Philadelphia motorists often have little understanding of the true causes of auto crashes. Even police reports often don't fully reflect the reasons why accidents happened. When the National Safety Council reviewed police reports nationwide, it found that no state records all of the data that traffic safety groups and the government need to determine the major causes of crashes. By understanding why car accidents happen, safety officials can take steps to improve their prevention.
Fatalities caused by car accidents are on the rise. In 2016, around 40,000 people were killed in crashes, an increase of 6 percent over 2015 and 14 percent over 2014 figures. Many have pointed to distracted driving as a major factor in this elevated danger, but the methods used to track crashes do not allow researchers to fully understand its impact. No states provide a field or code for police to record significant driver fatigue when reporting a crash. In addition, 26 states do not provide a field for police to note if a driver involved in a crash was texting at the time. Six more states do not provide a way for police to note hands-free cell phone use at the time of an accident.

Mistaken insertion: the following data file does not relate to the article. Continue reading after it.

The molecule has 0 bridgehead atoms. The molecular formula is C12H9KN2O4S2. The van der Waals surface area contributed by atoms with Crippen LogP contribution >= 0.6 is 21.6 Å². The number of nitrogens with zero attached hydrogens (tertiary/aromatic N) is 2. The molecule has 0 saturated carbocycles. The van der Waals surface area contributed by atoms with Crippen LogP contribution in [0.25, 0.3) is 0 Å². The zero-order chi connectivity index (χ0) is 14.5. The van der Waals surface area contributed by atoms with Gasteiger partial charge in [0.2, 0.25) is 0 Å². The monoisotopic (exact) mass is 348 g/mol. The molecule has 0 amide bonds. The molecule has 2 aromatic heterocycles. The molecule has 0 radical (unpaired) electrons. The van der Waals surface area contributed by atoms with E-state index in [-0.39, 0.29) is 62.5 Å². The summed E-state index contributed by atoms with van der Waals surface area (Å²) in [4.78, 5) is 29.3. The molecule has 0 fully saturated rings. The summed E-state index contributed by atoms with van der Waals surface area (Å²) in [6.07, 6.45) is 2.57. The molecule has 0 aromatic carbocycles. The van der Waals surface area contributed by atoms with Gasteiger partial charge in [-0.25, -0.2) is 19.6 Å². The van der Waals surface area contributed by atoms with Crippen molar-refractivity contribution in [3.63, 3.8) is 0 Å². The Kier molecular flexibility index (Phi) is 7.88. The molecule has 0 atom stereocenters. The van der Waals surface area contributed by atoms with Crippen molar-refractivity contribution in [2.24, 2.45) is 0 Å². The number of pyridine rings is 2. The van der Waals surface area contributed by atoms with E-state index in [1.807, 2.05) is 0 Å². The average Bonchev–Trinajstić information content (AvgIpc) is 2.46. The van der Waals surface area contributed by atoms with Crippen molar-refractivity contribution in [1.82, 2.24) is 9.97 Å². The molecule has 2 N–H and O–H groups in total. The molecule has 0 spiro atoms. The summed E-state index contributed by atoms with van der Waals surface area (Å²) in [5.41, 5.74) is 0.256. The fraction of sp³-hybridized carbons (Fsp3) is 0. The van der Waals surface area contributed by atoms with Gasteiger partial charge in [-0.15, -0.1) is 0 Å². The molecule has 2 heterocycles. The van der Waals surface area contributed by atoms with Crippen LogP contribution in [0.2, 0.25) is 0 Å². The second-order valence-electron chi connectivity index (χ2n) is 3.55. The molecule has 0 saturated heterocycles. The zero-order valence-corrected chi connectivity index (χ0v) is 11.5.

Other potential dangers are also not easily recorded by police. In 47 states, there is no clear way to indicate that a driver was using an infotainment system at the time of a crash. In 32 states, there is no field to record the specific drugs identified when a driver is accused of operating under the influence.
Auto accidents can lead to catastrophic injuries and permanent disabilities. They are often caused by distracted or otherwise negligent driving. A personal injury lawyer could help accident victims to seek compensation for their medical bills and lost wages if it can be determined that it was the fault of another driver.